HILO, Hawaii — Kamehameha-Hawaii's championship dreams died when a routine pop fly went high into the sky on the Warriors' final out of the seventh inning.
Then the heavens dropped a miracle.
The Warriors (20-1) scored the game's tying run on an error and went on to defeat Kapolei in eight innings, 5-4, to win their first-ever state title at Wong Stadium in the Wally Yonamine Foundation/Hawaii High School Athletic Association Division II Baseball Championships Saturday night.
KS-Hawaii coach Andy Correa couldn't help but be choked up after the game as his father James, who was also an assistant coach, passed away in February at the age of 97.
"This was his place. We spent a lot of time here. I got to believe that went help, he helped us on that (play)," he said.
"We worked for this for a long, long time. I've been doing this for 27 years and I've been to 25 state tournaments, but this is the first one that we've won. It's an accomplishment for these boys and everybody in the program."
DallasJ Duarte, whose grandma also passed away earlier this year, drew a two-out walk with the bases loaded in the top of the eighth to score pinch hitter Kalai Klask-Hoopii for the game-winning run.
Daylen Calicdan went 0 for 4 at the plate, but pitched four and two-thirds innings in relief of Brandyn Lee-Lehano to notch the win.
"This feels unbelievable. It's everything I dreamed about and I can't explain it honestly," said Calicdan, who was named the tournament's most oustanding player. "We've waited so long for this. I've been working so hard my whole high school career and it finally came true."
The euphoria that the hometown KS-Hawaii fans were experiencing was nearly felt by the Kapolei faithful that flew over from Oahu. It was the first time the Hurricanes (15-1) came up on the losing end all season.
A potential Kapolei championship also had many storylines to tell as right-hander Zachary Collins was pitching in his first game of the season after coming back from an injury on his throwing arm. Collins kept the Warriors off balance after a shaky second and third inning, and was working on a three-hitter before running out of gas in the top of the seventh.
KS-Hawaii's nine-hole hitter Baron Victorino led off the frame with a walk and was sacrificed over to second by Kegan Miura. Duarte got on with a walk one batter later, which chased Collins. The Kapolei starter finished the game with eight strikeouts against seven walks and three earned runs.
Kamea Wong, who started in the Hurricanes' 9-0 semifinal win over Radford, got Calicdan to foul out to first base on the first batter he faced to leave the Warriors with one last out remaining to make something happen.
Things looked even bleak when cleanup hitter Makana Aiona got down early in the count and faced a 0-2 hole. With all odds stacked against him, Aiona took a swing and sent the ball high in the infield that made everyone in the ballpark hold their breath.
Kapolei third baseman Corey Slade waved everyone off and was in position to make the play, but he dropped it and Victorino came in to score the tying run to send Wong Stadium in a frenzy.
Kapolei got out of the jam after Jaisten Cabatbat flew out to center field and the Warriors retired the top of the Kapolei lineup in order in the bottom of the seventh to send the game into extra innings.
After Wong struck out Kyran Kai to begin the the eighth inning, Klask-Hoopii drew a walk. Kobie Kinzie's bunt-single moved Klask-Hoopii over and forced a pitching change with only one out on the board.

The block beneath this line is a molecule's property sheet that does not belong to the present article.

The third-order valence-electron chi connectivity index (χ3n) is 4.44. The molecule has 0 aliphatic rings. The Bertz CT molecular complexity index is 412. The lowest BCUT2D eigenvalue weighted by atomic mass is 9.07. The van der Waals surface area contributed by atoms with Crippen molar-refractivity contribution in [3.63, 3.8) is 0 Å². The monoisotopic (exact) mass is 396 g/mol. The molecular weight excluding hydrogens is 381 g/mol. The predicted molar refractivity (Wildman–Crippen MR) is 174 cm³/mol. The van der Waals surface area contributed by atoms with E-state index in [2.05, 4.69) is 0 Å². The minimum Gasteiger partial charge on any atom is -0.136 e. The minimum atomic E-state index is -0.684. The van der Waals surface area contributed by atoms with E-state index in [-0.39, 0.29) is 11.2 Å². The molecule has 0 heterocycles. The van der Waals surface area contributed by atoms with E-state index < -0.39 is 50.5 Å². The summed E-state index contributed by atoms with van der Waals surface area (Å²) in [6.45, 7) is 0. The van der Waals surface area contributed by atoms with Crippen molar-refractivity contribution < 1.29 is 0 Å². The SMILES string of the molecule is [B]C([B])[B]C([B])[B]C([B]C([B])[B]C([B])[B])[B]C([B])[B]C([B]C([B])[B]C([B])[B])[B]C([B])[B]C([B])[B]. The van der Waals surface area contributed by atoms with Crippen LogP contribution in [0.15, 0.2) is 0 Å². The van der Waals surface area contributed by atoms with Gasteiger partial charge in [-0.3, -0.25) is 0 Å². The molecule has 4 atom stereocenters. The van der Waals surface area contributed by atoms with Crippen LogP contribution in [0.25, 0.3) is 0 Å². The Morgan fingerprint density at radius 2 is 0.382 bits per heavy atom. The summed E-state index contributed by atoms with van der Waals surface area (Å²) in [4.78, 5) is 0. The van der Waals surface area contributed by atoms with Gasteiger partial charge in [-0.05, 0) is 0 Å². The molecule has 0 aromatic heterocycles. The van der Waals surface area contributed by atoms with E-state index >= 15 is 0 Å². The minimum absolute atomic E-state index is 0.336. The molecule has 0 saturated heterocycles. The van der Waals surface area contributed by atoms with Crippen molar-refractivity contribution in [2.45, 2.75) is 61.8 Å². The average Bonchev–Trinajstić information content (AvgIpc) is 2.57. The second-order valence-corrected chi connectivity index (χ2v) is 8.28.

Brandyn Yoshida came over from the outfield to relieve Wong, getting off to a bad start after walking Victorino to load the bases. Yoshida struck out Miura looking for a crucial out, but Duarte was able to draw a base on balls for the game-winning run.
"My coach always taught me to breath. Breathing is key," said Duarte. "I knew that as the second batter in the lineup, I could afford to take a full count, and I just followed my instincts and went from there."
Mykah Kuratani grounded out to third base to before Joe Uesato reached on an error by Calicdan in the bottom of the eight. Calicdan struck out Joseph Ching looking for the second out and the Warriors began to feel it.
Kapolei would not go down quietly however. Andrei Stoyanow who finished the game batting 3 for 4 with an RBI double and a run scored, knocked in a single to shallow center field. Tristen Manoha-Diaz followed with a walk, his third of the game, to set up a dramatic finish with Yoshida on deck.
Yoshida chopped a ball over to Aiona, who was coming up from his post at third base, and was heading for the races. Aiona mishandled the ball on his first attempt to scoop it up, but was able to put out Stoyanow at third to seal the deal.
"We had our chances, but it's just how it goes," said Kapolei coach Tom Ebanez. "I'm still proud of these guys, guys still had a heck of a season. There's nothing for anybody to hang their heads on. We're proud to be Kapolei."
Kuratani's two-out RBI double in the bottom of the first inning plated Slade for the game's first score.
Aiona and Cabatbat drew back-to-back walks to begin the second inning which helped Lehano tie things up, 1-1, on an RBI double two batters later.
Stoyanow got on in the bottom of the frame with a two-out single and Yoshida brought him home to regain the lead for Kapolei, 2-1.
The Warriors responded with Kai's two RBI single in the top of the third to make it 3-2 in favor of KS-Hawaii.
Uesato led off the bottom of the fourth a single and scored on Stoyanow's RBI double to make it a tie game once again. He later had a sac fly in the fifth to plate Isaac Badua to give Kapolei its last lead of the game, 4-3.
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